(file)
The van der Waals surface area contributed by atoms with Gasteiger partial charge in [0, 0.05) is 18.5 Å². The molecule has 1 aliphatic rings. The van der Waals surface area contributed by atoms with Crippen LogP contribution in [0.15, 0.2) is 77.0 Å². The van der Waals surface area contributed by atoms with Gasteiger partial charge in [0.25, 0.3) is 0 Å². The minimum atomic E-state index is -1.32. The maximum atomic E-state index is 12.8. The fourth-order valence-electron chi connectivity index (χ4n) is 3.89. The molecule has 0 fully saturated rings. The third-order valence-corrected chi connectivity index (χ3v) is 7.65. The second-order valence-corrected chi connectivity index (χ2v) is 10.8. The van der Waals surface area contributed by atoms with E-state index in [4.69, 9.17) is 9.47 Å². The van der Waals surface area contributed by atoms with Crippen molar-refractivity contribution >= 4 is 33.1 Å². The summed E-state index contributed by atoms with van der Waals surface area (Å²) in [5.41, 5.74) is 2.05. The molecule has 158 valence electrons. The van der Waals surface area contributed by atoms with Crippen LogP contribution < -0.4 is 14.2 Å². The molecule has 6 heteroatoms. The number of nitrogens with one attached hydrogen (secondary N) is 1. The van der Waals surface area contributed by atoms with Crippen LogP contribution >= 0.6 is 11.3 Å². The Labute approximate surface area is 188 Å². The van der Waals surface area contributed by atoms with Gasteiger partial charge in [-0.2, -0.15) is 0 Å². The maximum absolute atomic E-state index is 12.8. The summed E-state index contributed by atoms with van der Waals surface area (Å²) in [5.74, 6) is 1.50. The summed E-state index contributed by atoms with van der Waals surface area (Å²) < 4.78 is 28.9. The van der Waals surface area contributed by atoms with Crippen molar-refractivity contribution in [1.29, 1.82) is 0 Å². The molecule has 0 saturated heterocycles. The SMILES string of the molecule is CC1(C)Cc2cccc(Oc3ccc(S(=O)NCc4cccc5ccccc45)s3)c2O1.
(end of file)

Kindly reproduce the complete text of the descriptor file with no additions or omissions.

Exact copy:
The van der Waals surface area contributed by atoms with Gasteiger partial charge in [0, 0.05) is 18.5 Å². The molecule has 1 aliphatic rings. The van der Waals surface area contributed by atoms with Crippen LogP contribution in [0.15, 0.2) is 77.0 Å². The van der Waals surface area contributed by atoms with Gasteiger partial charge in [0.25, 0.3) is 0 Å². The minimum atomic E-state index is -1.32. The maximum atomic E-state index is 12.8. The fourth-order valence-electron chi connectivity index (χ4n) is 3.89. The molecule has 0 fully saturated rings. The third-order valence-corrected chi connectivity index (χ3v) is 7.65. The second-order valence-corrected chi connectivity index (χ2v) is 10.8. The van der Waals surface area contributed by atoms with E-state index in [4.69, 9.17) is 9.47 Å². The van der Waals surface area contributed by atoms with Crippen molar-refractivity contribution >= 4 is 33.1 Å². The summed E-state index contributed by atoms with van der Waals surface area (Å²) in [5.41, 5.74) is 2.05. The molecule has 158 valence electrons. The van der Waals surface area contributed by atoms with Crippen LogP contribution < -0.4 is 14.2 Å². The molecule has 6 heteroatoms. The number of nitrogens with one attached hydrogen (secondary N) is 1. The van der Waals surface area contributed by atoms with Crippen LogP contribution >= 0.6 is 11.3 Å². The Labute approximate surface area is 188 Å². The van der Waals surface area contributed by atoms with Gasteiger partial charge in [-0.2, -0.15) is 0 Å². The maximum absolute atomic E-state index is 12.8. The summed E-state index contributed by atoms with van der Waals surface area (Å²) in [5.74, 6) is 1.50. The summed E-state index contributed by atoms with van der Waals surface area (Å²) < 4.78 is 28.9. The van der Waals surface area contributed by atoms with Crippen molar-refractivity contribution in [1.29, 1.82) is 0 Å². The molecule has 0 saturated heterocycles. The SMILES string of the molecule is CC1(C)Cc2cccc(Oc3ccc(S(=O)NCc4cccc5ccccc45)s3)c2O1.